Does technology play a substantial role in the future of education?

How will our education system function, twenty years from now? Here’s a debate: does Internet and information technology help us learn? or do they simply distract us?

Personally, my teenage years were spent in this awkward technological transition where I went from being one of the few kids in class who knew what Microsoft Office is, to someone who is now surrounded by Mafia war and Android addicts. After observing how people grew accustomed to information technology, I doubt the answer to the aforementioned question is a simple yes or no.

How come?

the reasons are simple.

Will distance learning replace classroom instructions? Unlikely. To say that it will, is to say that education and learning are no more than sitting through lectures, reading textbooks and handing in assignments. If that were the case, then why aren’t Bill Gates’ or Steve Jobs’ classmates all IT entrepreneurs and innovators? Not to mention that both Bill and Steve dropped out of college, it is quite apparent that effective education and effective learning just aren’t that simple.

Will reliance on the Internet lead to diminished learning outcomes? Open to speculation. The honest truth is that the analysis presented above interpreted some data, but failed to provide the whole picture. Back in the late 90’s and early 2000’s, when I was teaching myself webpage design and programming, the persons who’ve had substantial exposure to information technology, were mostly college-educated and highly resourceful. In fact, heavy Internet usage in those days, were associated with higher degree of education and higher salary.

So what has changed? here’re some cues: the Internet went from a graph of distributed, hand-coded webpages (in other words, most content publishers on the Internet had to set up their own websites), to a conglomerate of out-of-the-box blogging and social services. The computer gaming industry, now makes more money from massive multi-player online games where users interact, than from single player games with complex game engines and intertwining plots.

The demographics are changing. We certainly don’t pull out statistics from the 90’s and attribute the Internet as the cause of high degree of education, why would we look at a couple of easily distracted students and start lashing out on the Internet? The argument against using the Internet runs on the same logic that disparages educational games just because of a negative correlation between academic achievement and time spent on computer games.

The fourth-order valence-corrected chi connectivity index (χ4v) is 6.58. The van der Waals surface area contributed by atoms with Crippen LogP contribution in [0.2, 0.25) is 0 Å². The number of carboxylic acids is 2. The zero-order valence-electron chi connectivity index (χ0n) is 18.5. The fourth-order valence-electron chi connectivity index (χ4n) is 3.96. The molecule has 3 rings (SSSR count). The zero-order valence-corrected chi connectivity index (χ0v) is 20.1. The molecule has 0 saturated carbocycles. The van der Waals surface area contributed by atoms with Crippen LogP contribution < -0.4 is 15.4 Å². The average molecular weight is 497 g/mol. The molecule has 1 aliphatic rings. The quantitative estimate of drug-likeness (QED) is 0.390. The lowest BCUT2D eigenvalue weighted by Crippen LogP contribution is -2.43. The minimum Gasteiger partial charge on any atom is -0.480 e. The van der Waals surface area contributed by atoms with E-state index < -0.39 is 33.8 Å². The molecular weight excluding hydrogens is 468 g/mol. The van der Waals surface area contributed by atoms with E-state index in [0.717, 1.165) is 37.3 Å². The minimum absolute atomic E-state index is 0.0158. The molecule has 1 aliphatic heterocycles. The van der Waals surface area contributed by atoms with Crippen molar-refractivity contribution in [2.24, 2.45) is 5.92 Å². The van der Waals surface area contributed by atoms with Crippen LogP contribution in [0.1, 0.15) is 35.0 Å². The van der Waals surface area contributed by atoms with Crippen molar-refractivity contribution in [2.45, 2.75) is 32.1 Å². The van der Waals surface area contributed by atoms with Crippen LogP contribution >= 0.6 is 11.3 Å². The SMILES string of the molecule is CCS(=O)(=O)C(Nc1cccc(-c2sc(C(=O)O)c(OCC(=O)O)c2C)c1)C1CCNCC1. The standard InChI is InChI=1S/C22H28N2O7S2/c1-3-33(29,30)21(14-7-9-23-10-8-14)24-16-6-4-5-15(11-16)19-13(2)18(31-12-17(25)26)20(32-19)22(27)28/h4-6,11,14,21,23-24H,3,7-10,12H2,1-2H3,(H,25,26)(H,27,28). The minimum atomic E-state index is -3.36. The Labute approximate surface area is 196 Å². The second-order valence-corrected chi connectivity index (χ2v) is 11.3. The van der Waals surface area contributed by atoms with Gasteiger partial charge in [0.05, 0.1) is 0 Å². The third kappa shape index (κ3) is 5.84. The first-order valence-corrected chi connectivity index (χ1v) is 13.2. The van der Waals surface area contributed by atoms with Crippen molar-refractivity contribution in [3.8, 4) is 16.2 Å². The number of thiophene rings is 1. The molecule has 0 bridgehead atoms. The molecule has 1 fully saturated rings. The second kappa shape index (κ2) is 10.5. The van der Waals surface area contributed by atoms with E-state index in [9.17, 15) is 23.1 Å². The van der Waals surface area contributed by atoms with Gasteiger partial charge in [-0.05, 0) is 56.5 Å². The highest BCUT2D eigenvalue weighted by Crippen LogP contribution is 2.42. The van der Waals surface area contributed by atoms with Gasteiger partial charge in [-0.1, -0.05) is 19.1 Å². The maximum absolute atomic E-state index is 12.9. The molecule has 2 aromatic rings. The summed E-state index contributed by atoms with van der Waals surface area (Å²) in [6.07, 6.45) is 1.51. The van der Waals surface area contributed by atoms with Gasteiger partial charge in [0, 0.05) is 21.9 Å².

However, correlations are not causations.

From the information presented in the analysis on the Internet, can we reliably say that using the Internet leads to superficial thinking? or must it be that superficial thinkers tend to use the Internet? both seem rather bizarre conclusions to be drawn.

Perhaps it is neither. Perhaps Internet as a medium can be used differently, and each individual’s preference dictates what kind of and how much information he or she digests; of course, this in turn determines the beneficial and detrimental effects of the Internet on this particular individual.

While some individuals access the world wide web to look up targeted information (for example, specific pages wikipedia, google search, mapquest, new york times), others access the very same world wide web in an aimless fashion, for arbitrary amusement suggested by others (for example, recommendations given through youtube, digg, reddit, facebook). It may be that many who stay on the Internet spend much of their time surfing aimlessly and performing fast-switching tasks, but that says very little about the effects of the Internet, if any.

Why? because without the Internet, people could still be distracted while watching TV, hanging out at diners, listening to the radio or even just strolling through a park. It is very important to understand that correlations are not causations, and it is important, especially for educators, to refrain from drawing rash conclusions from correlations, and arbitrarily scapegoat technologies and ensuing phenomena that appear grotesque to our generation.

Since the enactment of No Child Left Behind, the federal government has invested an immense amount of resources to promote scientific investigation of education (e.g. What Works Clearing House). It has been a tough battle, as historically, education has not been a data-driven field that focuses on experimentation. Despite our struggles, I firmly believe that a scientific paradigm for educational policies and learning sciences is crucial to exorcising superstitions about what influences technologies and educational systems have on our students and learners at large.

When judging technology, it is absolutely critical to assess the quality of information being delivered, as well as the cognitive and meta-cognitive processes in the recipients. Sometimes, technologies that have historically been pegged as counterproductive to learning, say, video games? can enhance interest in learning and yield profound learning benefits when used appropriately.



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